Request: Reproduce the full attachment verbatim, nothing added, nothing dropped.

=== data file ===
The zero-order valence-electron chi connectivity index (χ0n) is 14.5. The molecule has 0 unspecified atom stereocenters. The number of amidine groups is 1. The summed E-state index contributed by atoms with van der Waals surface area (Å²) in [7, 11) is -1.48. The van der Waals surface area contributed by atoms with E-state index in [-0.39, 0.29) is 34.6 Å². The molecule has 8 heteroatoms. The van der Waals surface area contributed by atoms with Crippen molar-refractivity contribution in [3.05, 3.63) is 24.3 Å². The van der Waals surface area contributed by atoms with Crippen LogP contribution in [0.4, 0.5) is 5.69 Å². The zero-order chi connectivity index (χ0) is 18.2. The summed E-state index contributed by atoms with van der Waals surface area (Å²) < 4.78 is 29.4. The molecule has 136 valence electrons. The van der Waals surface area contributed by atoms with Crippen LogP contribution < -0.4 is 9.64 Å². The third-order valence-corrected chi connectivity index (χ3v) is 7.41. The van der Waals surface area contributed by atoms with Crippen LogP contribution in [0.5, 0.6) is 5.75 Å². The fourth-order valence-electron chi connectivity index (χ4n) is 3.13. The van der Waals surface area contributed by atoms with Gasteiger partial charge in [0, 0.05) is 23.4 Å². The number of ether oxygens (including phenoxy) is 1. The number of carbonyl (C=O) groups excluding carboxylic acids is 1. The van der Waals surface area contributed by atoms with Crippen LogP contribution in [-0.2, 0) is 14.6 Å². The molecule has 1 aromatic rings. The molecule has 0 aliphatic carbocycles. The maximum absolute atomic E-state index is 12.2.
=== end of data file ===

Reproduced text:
The zero-order valence-electron chi connectivity index (χ0n) is 14.5. The molecule has 0 unspecified atom stereocenters. The number of amidine groups is 1. The summed E-state index contributed by atoms with van der Waals surface area (Å²) in [7, 11) is -1.48. The van der Waals surface area contributed by atoms with E-state index in [-0.39, 0.29) is 34.6 Å². The molecule has 8 heteroatoms. The van der Waals surface area contributed by atoms with Crippen molar-refractivity contribution in [3.05, 3.63) is 24.3 Å². The van der Waals surface area contributed by atoms with Crippen LogP contribution in [0.4, 0.5) is 5.69 Å². The zero-order chi connectivity index (χ0) is 18.2. The summed E-state index contributed by atoms with van der Waals surface area (Å²) < 4.78 is 29.4. The molecule has 136 valence electrons. The van der Waals surface area contributed by atoms with Crippen LogP contribution < -0.4 is 9.64 Å². The third-order valence-corrected chi connectivity index (χ3v) is 7.41. The van der Waals surface area contributed by atoms with Crippen LogP contribution in [0.5, 0.6) is 5.75 Å². The fourth-order valence-electron chi connectivity index (χ4n) is 3.13. The van der Waals surface area contributed by atoms with Gasteiger partial charge in [0, 0.05) is 23.4 Å². The number of ether oxygens (including phenoxy) is 1. The number of carbonyl (C=O) groups excluding carboxylic acids is 1. The van der Waals surface area contributed by atoms with Crippen LogP contribution in [-0.2, 0) is 14.6 Å². The molecule has 1 aromatic rings. The molecule has 0 aliphatic carbocycles. The maximum absolute atomic E-state index is 12.2.